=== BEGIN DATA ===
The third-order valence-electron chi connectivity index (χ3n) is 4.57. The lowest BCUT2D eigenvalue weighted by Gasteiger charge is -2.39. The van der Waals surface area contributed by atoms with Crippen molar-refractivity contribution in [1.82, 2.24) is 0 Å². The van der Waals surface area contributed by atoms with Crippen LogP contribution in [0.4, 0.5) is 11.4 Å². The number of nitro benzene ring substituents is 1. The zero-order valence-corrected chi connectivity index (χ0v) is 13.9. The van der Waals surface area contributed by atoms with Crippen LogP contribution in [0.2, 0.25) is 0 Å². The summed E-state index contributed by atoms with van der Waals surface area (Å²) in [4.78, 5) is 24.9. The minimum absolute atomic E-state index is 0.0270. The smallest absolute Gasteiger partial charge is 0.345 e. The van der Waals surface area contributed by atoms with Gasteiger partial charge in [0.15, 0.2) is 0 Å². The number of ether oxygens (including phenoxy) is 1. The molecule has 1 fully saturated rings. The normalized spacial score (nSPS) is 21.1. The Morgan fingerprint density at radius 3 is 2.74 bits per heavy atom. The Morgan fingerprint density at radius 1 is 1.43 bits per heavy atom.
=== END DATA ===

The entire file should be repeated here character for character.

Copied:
The third-order valence-electron chi connectivity index (χ3n) is 4.57. The lowest BCUT2D eigenvalue weighted by Gasteiger charge is -2.39. The van der Waals surface area contributed by atoms with Crippen molar-refractivity contribution in [1.82, 2.24) is 0 Å². The van der Waals surface area contributed by atoms with Crippen LogP contribution in [0.4, 0.5) is 11.4 Å². The number of nitro benzene ring substituents is 1. The zero-order valence-corrected chi connectivity index (χ0v) is 13.9. The van der Waals surface area contributed by atoms with Crippen LogP contribution in [0.2, 0.25) is 0 Å². The summed E-state index contributed by atoms with van der Waals surface area (Å²) in [4.78, 5) is 24.9. The minimum absolute atomic E-state index is 0.0270. The smallest absolute Gasteiger partial charge is 0.345 e. The van der Waals surface area contributed by atoms with Gasteiger partial charge in [0.15, 0.2) is 0 Å². The number of ether oxygens (including phenoxy) is 1. The molecule has 1 fully saturated rings. The normalized spacial score (nSPS) is 21.1. The Morgan fingerprint density at radius 3 is 2.74 bits per heavy atom. The Morgan fingerprint density at radius 1 is 1.43 bits per heavy atom.